The new 8-1 BCA Council majority was not sufficiently charitable to its adversaries. Neighborhood people who opposed the Council's low-income housing projects felt unfairly publicly insulted by some BCA Councilmembers. These citizens from the flatlands resolved to fight back.
Their anger led to a coalition of BCA's enemies who drafted an initiative charter amendment, Measure C, to establish District Elections for eight City Council seats. Only the Mayor would continue to be elected at large. The inititaive mandated run-off elections whenever no candidate received a majority. Thus, municipal elections would still be in November, but any run-offs would take place in December, with a much lower turnout.
Measure C also gerrymandered the campus community into several districts, making election of a student highly unlikely. It was a partisan payback for historic student support of BCA candidates.
Measure C amounted to a recall of the entire Council, since all seats would be contested anew in November 1986. This anti-BCA measure attracted broad conservative support.
The City Council responded with its own measures, D and E, which promised consideration of fairer alternatives to Measure C. Thus, the BCA June 1986 poster opposes C, while supporting the Council measures D and E.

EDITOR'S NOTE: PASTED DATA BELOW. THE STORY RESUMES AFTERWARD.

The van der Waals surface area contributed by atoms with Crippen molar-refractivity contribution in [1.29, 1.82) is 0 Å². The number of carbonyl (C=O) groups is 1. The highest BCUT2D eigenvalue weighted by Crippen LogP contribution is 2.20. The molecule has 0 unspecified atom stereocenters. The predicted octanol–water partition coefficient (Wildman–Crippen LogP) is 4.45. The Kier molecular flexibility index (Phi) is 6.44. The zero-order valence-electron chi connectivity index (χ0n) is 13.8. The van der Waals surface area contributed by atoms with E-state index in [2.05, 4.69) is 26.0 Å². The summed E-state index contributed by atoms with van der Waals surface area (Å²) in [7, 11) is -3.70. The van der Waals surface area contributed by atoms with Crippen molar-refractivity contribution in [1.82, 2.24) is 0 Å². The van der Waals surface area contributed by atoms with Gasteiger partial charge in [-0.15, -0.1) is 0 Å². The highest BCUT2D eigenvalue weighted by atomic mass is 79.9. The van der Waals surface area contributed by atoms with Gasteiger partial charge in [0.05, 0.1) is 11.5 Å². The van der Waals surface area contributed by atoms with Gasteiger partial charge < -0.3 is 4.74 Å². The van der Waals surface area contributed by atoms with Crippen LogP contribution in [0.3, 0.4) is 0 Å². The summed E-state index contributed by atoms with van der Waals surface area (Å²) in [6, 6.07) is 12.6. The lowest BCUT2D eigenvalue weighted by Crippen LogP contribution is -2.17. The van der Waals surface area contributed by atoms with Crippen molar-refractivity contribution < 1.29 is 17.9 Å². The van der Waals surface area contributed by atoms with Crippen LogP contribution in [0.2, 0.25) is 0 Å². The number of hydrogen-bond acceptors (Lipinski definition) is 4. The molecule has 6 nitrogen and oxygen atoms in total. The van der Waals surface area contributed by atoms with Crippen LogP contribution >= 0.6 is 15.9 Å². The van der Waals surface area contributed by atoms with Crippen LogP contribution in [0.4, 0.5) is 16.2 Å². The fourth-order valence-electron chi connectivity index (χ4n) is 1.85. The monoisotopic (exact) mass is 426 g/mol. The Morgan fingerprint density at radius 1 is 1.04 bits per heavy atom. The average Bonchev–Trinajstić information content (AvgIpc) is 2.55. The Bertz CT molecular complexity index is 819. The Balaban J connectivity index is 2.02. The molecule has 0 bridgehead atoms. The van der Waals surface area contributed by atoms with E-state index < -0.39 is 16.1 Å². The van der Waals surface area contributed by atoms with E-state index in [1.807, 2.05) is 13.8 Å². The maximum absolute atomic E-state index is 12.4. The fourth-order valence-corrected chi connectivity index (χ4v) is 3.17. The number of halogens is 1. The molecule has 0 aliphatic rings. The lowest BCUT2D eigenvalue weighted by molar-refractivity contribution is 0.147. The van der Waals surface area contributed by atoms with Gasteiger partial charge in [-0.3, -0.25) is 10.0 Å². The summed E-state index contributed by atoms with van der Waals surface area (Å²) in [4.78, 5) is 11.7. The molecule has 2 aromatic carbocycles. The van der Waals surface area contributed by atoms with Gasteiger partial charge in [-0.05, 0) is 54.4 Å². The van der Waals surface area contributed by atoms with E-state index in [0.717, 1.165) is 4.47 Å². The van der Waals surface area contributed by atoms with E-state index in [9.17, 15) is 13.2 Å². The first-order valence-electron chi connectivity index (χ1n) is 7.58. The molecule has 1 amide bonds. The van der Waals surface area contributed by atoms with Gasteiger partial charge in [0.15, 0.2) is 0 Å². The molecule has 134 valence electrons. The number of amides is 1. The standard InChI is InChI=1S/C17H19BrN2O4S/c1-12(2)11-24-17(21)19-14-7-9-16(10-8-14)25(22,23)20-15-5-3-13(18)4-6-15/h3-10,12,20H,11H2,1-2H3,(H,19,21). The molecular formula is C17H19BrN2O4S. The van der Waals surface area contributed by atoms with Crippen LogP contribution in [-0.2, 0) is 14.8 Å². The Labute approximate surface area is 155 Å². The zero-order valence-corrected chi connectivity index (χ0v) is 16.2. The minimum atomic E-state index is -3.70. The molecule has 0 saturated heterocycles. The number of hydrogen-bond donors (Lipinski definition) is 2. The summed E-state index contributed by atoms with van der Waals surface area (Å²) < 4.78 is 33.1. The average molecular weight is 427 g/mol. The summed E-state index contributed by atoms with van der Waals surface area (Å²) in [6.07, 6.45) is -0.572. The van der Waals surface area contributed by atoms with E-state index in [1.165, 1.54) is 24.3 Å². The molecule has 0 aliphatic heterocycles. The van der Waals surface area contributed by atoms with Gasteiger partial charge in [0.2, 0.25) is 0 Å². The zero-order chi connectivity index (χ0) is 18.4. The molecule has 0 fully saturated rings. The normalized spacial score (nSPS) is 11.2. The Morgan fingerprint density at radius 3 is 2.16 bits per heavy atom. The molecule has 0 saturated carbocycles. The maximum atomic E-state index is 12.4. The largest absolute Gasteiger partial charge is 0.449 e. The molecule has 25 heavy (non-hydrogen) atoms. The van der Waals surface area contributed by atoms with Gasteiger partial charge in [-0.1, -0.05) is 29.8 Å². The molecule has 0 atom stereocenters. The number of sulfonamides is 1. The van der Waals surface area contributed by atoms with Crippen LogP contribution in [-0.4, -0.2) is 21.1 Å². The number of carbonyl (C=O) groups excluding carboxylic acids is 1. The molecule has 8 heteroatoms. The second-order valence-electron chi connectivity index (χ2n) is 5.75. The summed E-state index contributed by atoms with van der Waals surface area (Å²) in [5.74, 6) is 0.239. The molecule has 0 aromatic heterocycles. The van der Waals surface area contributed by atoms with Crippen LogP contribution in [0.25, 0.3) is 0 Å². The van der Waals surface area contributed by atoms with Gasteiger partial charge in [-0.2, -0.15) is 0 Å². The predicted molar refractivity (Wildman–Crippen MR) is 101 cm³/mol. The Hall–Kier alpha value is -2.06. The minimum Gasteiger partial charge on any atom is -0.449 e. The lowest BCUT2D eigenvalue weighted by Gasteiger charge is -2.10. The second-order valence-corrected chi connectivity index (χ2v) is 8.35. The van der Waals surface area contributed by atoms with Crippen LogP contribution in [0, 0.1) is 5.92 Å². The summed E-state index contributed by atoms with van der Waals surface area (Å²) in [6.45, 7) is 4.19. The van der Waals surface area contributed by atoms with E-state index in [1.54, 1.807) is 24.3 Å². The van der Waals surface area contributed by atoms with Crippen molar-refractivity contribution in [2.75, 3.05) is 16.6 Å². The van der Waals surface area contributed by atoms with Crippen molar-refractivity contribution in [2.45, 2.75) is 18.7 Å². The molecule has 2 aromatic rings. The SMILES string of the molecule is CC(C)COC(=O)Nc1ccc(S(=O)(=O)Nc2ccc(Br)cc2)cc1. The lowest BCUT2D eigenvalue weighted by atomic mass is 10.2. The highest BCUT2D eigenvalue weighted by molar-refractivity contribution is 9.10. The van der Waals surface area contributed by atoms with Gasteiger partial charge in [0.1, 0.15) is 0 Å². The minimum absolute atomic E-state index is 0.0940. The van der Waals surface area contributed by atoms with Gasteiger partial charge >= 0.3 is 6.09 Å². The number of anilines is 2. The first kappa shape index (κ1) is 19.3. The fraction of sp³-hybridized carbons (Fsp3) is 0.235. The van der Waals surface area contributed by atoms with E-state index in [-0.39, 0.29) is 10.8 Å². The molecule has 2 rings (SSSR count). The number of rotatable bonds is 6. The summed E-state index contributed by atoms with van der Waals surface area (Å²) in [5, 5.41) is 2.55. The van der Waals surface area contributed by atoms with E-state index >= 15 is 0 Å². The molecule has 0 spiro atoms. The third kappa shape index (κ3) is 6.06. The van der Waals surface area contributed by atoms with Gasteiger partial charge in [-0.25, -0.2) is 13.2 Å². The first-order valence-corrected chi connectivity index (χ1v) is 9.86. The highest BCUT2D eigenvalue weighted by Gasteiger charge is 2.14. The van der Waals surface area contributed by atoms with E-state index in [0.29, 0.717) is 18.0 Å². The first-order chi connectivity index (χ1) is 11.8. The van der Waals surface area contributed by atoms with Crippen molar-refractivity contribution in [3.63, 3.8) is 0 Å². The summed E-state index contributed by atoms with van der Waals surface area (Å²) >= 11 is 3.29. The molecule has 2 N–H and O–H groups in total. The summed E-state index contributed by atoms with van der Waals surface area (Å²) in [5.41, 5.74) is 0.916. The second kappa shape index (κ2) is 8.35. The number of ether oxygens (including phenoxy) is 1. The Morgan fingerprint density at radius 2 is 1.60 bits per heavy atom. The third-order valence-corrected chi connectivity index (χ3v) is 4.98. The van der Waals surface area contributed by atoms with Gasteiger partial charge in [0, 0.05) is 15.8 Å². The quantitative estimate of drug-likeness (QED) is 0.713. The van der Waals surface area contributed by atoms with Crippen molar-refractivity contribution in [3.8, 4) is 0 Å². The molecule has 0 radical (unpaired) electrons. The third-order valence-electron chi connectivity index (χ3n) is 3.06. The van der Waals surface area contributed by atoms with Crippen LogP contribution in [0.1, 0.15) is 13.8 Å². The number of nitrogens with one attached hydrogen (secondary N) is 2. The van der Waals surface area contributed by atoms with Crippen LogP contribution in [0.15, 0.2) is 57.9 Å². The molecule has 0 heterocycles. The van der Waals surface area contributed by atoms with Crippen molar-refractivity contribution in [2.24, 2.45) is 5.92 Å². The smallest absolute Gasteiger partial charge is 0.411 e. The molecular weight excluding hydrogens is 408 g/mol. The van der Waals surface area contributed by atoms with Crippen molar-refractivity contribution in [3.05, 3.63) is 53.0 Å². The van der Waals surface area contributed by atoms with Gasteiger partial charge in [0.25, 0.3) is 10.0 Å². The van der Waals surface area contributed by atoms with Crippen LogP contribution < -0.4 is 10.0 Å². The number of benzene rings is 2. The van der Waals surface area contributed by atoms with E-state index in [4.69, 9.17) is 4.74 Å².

BCA fully understood the danger posed by C and seriously tried to defeat it. However, district elections were not an easy target, given their progressive history, especially in San Fracisco.
Meanwhile, Berkeley hill voters, who felt un-represented by the current Council, were strongly motivated to support Measure C.
In a low turnout election on June 3, 1986 (with most students gone), Measure C won every hill precinct by huge margins, while losing virtually all the rest of Berkeley. Hill votes were enough for Measure C to barely pass with 51% of the vote.
Thus, District Elections trumped November elections, and the most significant change in Berkeley's political system during the last twenty years had been made.